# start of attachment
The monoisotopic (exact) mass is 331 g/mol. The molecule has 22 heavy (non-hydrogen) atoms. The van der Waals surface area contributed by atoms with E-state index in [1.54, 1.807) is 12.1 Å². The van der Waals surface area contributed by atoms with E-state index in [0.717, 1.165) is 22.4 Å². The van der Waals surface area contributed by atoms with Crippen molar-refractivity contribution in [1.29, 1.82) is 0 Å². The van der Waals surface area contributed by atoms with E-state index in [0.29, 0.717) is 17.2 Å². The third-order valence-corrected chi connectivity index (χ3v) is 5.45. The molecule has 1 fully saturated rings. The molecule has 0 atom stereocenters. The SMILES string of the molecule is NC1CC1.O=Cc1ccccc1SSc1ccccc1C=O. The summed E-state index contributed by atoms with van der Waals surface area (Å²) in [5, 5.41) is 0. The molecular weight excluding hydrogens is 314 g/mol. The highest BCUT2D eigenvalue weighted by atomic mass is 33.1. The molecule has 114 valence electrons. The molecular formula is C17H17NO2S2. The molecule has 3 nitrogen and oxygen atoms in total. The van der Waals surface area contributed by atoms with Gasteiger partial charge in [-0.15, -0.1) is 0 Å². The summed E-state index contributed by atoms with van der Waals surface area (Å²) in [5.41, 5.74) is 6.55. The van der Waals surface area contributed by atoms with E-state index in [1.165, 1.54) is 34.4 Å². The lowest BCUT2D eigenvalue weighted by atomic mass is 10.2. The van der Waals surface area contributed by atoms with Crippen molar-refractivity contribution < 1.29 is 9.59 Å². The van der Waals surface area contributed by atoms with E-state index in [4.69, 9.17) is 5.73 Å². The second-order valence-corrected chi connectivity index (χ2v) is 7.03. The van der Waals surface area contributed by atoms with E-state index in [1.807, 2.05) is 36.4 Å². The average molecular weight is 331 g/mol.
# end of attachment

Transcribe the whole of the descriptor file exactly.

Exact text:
The monoisotopic (exact) mass is 331 g/mol. The molecule has 22 heavy (non-hydrogen) atoms. The van der Waals surface area contributed by atoms with E-state index in [1.54, 1.807) is 12.1 Å². The van der Waals surface area contributed by atoms with E-state index in [0.717, 1.165) is 22.4 Å². The van der Waals surface area contributed by atoms with Crippen molar-refractivity contribution in [1.29, 1.82) is 0 Å². The van der Waals surface area contributed by atoms with E-state index in [0.29, 0.717) is 17.2 Å². The third-order valence-corrected chi connectivity index (χ3v) is 5.45. The molecule has 1 fully saturated rings. The molecule has 0 atom stereocenters. The SMILES string of the molecule is NC1CC1.O=Cc1ccccc1SSc1ccccc1C=O. The summed E-state index contributed by atoms with van der Waals surface area (Å²) in [5, 5.41) is 0. The molecular weight excluding hydrogens is 314 g/mol. The highest BCUT2D eigenvalue weighted by atomic mass is 33.1. The molecule has 114 valence electrons. The molecular formula is C17H17NO2S2. The molecule has 3 nitrogen and oxygen atoms in total. The van der Waals surface area contributed by atoms with Gasteiger partial charge in [-0.15, -0.1) is 0 Å². The summed E-state index contributed by atoms with van der Waals surface area (Å²) in [5.41, 5.74) is 6.55. The van der Waals surface area contributed by atoms with E-state index in [1.165, 1.54) is 34.4 Å². The lowest BCUT2D eigenvalue weighted by atomic mass is 10.2. The van der Waals surface area contributed by atoms with Crippen molar-refractivity contribution < 1.29 is 9.59 Å². The van der Waals surface area contributed by atoms with E-state index in [4.69, 9.17) is 5.73 Å². The second-order valence-corrected chi connectivity index (χ2v) is 7.03. The van der Waals surface area contributed by atoms with E-state index in [1.807, 2.05) is 36.4 Å². The average molecular weight is 331 g/mol.